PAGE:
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Games : Recommended
Release Date: January 20th, 2015 Movie Release Year: 2015

Resident Evil

Overview -

Game developers began flirting with scary titles in the 1980s, but it wasn’t until 1996’s 'Resident Evil' that "survival horror" became a thing. Published by Capcom for the PlayStation, 'Resident Evil' was the brainchild of Shinji Mikami, who took pages from earlier games like 'Alone in the Dark'. Mikami has since left Capcom but is still working on scary stuff like 'The Evil Within.'

Survival horror has fallen by the wayside in recent years, supplanted by the more commercially viable action horror. In a true survival horror game, lots of scary things happen to the player, who is often incapable of fighting against them. The inventory must be carefully managed (if there is even an inventory at all), as supplies are scarce. In earlier 'Resident Evil' titles, puzzles were common, and players were often encouraged to flee from combat rather than spend precious resources that would be better used later against powerful bosses who were otherwise inescapable.

Now, nearly 20 years after the original PlayStation debut, Capcom has elected to return players to the mansion that started it all. This isn't the first time that the original 'Resident Evil/Biohazard' has returned in a big way, but with all the HD remastering going on, why the heck not bring 'RE' out for a new generation of gamers?

Rating Breakdown
Tech Specs & Release Details
Video Resolution/Codec:
Audio Formats:
5.1 LPCM
Release Date:
January 20th, 2015

Video Review


'Resident Evil' is presented in both widescreen and the original 4:3 aspect ratios, which can be switched at will. The PC version runs at 1080p and 60 fps, but the framerate does experience mild to moderate dips on occasion. The game retains the GameCube’s 3D models on a static background. The models have been upgraded with higher texture detail (geometry uptick) with more contrast in coloring, and particle and lighting effects have been improved considerably. Character movement looks quite natural for a 14-year-old remake of a 19-year-old game. Some of the backgrounds are enhanced, but others look ancient and shabby.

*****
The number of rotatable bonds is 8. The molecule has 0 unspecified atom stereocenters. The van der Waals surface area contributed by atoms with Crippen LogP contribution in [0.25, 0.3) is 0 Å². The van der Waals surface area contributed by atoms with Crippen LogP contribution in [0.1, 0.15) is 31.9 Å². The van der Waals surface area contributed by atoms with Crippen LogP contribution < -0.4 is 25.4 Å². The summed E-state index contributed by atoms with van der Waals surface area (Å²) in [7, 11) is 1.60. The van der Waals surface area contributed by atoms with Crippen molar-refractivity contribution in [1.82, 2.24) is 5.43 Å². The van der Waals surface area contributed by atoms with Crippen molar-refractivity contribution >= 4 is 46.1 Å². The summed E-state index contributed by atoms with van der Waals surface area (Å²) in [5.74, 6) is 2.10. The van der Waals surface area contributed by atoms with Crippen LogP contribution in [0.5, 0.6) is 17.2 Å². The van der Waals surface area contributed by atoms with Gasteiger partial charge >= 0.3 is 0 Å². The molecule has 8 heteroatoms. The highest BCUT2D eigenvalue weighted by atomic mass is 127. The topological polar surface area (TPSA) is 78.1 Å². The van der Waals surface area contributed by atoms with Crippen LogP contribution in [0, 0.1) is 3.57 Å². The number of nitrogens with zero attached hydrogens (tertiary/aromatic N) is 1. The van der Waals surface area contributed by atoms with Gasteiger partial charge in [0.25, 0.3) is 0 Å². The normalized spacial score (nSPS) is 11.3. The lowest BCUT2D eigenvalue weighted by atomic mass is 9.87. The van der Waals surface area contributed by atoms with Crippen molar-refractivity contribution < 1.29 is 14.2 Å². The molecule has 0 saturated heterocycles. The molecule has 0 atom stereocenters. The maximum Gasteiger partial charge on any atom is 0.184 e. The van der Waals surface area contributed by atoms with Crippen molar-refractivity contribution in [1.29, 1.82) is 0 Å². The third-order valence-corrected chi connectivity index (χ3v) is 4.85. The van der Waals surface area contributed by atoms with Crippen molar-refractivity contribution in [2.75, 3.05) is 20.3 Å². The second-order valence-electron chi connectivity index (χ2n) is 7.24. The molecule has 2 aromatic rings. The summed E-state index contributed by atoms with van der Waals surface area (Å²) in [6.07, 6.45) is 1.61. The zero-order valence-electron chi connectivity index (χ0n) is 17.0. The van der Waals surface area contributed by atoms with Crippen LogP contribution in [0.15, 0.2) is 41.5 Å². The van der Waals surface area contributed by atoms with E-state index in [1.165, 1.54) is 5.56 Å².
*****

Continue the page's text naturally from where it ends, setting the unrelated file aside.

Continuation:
Resident Evil HD Remake Review

Audio Review


It is with great sadness that I report that this remaster uses the Gamecube’s voice tracks, which makes sense but also leaves out the awesomely bad translations and acting from the PlayStation version. There is a silver lining. Much of the "new" dialogue and acting is still very cheesy in a classic B-movie kind of way. The tirelessly cheerful Barry Burton is the best.

This remake has cleared up and improved the audio channels for a clearer sound as well as added proper 5.1 support. The music is minimalist and only picks up for jump scares, cinematics and the like. Usually the mansion is very quiet, with only the character’s footsteps and the occasional haunting screech, hungry moan, or perfectly timed blast of thunder to remind me that the house is not abandoned. I highly recommend playing in the dark and with the volume turned up, preferably with decent headphones.

Final Thoughts

As we retire old consoles and with them our beloved old games, I can appreciate the re-releases that spring up with every new generation. Well, some of them at least. Some are well done, others are rehashed cash grabs. This 'Resident Evil' remake is more of the former. First-time players won't know what's changed, but will get an education on an enduring classic. For veteran 'Resident Evil' players, the lack of new content prevents the game from becoming a must-own title, especially at its relatively high price point.